Posts Tagged ‘Mysteries’

More for the collection! :)

Friday, 20 May 2011
Cover of "Shakespeare's Planet"

Cover of Shakespeare's Planet

We finally got to the post office this morning, for the first time in a couple of weeks, to send off a couple of BookMooch items, and receive several more, plus a couple of much appreciated gifts from my mother. Nothing for the baby this time (although there is one children’s book, it’ll be a few years till she’d be ready for it), and a good few of them were DH’s choices (mostly classic science fiction) rather than mine, but that doesn’t necessarily mean I won’t read them even before he does…

    • The Land of Painted Caves by Jean M. Auel. (My mother and I both read the first five books in this series in the 90s, so now that the last one is finally published she very kindly got me a copy. I don’t have copies of the others, but with that gap I presume Auel will remind us of any details we need to know. I do remember the basic story, and I’m sure the rest will come back to me.)
    • Cover of Jerusalem: The Biography

      Cover of Jerusalem: The Biography

      Jerusalem: The Biography by Simon Sebag Montefiore. (Both parents have recommended this as an interesting read, so I’m intrigued.)

    • Timescape by Gregory Benford. (One of DH’s choices whose back cover makes it sound like apocalyptic SF.)
    • Surprise Island by Gertrude Chandler Warner. (The second of the Boxcar Children Mysteries, as recommended by a couple of my lovely readers/commenters here, so I’ll try to get to this one relatively quickly.)
    • Sacred Clowns by Tony Hillerman. (I requested the entire set of Hillerman’s Chee/Leaphorn novels on BookMooch, so they’re gradually arriving. I may wait for the rest and then read them through in chronological order.)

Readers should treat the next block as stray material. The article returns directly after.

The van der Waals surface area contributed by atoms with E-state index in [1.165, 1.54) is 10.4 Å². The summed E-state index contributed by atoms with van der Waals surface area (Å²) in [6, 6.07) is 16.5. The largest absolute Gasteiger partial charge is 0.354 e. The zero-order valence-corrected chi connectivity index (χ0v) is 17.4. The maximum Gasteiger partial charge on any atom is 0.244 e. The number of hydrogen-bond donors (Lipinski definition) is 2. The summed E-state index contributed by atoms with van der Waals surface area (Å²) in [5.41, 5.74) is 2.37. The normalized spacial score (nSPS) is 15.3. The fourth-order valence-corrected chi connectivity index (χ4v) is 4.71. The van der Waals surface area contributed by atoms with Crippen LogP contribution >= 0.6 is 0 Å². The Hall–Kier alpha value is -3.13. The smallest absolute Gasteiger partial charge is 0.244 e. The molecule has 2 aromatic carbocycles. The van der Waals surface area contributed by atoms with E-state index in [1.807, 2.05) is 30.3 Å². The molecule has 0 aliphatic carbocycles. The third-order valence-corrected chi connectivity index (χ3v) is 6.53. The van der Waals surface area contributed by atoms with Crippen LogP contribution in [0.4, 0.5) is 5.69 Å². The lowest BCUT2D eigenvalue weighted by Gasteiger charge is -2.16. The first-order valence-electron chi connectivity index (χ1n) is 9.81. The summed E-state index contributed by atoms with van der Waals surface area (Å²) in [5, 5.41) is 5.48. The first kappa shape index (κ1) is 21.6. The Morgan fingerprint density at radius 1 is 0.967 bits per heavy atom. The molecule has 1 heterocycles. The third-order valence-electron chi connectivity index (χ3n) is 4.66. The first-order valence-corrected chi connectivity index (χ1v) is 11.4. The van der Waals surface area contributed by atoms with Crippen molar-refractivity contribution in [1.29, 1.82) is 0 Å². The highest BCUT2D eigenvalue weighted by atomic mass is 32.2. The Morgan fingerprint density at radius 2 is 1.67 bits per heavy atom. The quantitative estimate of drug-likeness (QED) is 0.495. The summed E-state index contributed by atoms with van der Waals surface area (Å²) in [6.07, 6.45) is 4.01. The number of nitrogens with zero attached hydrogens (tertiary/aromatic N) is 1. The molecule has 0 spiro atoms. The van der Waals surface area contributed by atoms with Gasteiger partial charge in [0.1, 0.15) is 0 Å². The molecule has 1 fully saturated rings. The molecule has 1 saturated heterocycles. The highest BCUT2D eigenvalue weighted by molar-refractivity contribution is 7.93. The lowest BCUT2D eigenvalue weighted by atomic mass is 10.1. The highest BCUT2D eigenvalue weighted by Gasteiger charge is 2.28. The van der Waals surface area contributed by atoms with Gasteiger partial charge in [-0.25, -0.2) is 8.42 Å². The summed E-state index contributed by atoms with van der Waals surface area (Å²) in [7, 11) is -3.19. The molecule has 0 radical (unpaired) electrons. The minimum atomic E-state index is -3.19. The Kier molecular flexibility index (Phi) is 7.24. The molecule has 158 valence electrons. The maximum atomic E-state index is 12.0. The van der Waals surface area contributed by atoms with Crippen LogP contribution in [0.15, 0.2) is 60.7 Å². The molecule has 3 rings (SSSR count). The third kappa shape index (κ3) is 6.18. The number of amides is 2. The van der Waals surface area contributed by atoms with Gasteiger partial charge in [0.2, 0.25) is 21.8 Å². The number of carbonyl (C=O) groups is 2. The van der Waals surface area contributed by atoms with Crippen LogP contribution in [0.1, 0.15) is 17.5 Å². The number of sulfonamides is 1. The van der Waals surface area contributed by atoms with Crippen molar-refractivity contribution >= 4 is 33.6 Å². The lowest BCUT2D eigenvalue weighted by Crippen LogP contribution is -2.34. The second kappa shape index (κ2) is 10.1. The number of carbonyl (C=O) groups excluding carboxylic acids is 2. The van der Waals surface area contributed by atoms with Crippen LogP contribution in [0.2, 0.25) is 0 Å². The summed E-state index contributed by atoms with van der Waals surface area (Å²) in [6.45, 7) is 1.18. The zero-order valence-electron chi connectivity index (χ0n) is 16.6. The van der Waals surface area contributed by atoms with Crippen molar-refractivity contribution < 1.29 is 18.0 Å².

• The Dark Wind by Tony Hillerman. (As above.)
    • Cover of The Lovely Bones

      Cover of The Lovely Bones

      The Lovely Bones by Alice Sebold. (I never read this when it was so popular, but it did sound interesting, so we’ll see.)

    • Shakespeare’s Planet by Clifford D. Simak. (DH’s. I haven’t read any Simak yet.)
Cover of "The Planet Buyer (U.K.)"

Cover of The Planet Buyer (U.K.)

  • The Planet Buyer by Cordwainer Smith. (As previous.)
  • Destiny Doll by Clifford D. Simak. (This too.)
  • The Bourne Identity by Robert Ludlum. (And this.)

Worth waiting for

Tuesday, 3 May 2011

I feel like I’ve been looking forward to this one for a very long time, and thankfully it didn’t disappoint.

Cover of The Ruby Spy Ring71. The Ruby Spy Ring by Libi Astaire

We’re several months after the events of The Disappearing Dowry, and our narrator Rebecca Lyon’s elder sister Hannah is happily married and thus out of the parental home, leaving Rebecca with the burden of trying to be a role model for the younger siblings, while missing Harriet Franks, her best friend, whose family have moved from the vicinity of the Great Synagogue to the more expensive and fashionable Mayfair. Seeing the growing stress levels among his children, and Rebecca in particular, Mr Lyon suggests she goes to visit Harriet for a fortnight to lift her spirits. On the first night of the visit the Franks family take her with them to an exhibition, which is the start of some unfortunate events for the family, requiring the investigative talents of Mr Ezra Melamed, with Rebecca as an interested observer and would-be participant.

The history and culture seems accurate, with the narrative voice strong and plausible, and the characters distinct and consistent with the previous book. The Jewish references are clearly but largely unobtrusively explained, so I’d recommend this to anyone interested in historical fiction (especially of Regency England), or mysteries, or tales of Jewish communities. As a pocket-size paperback it’s cheaper than most of the Jewish novels, but is very nicely produced nonetheless. Highly recommended. I hope there are more to come!

Rereading mysteries

Friday, 20 August 2010

NaBloPoMo August logoSo, how is rereading mysteries different from rereading anything else? I know some wouldn’t see the point, since you already know the denouement; others would go straight back (with a decent mystery) and reread to find the clues they had missed or the red herrings they didn’t. After the second time through, though, is it any different from rereading any other novel, even any other book?

You already know I’m a rereader, so can guess that I have no problem going back to a well-written mystery. I enjoy both picking up on things, and reminding myself of the story and sequence.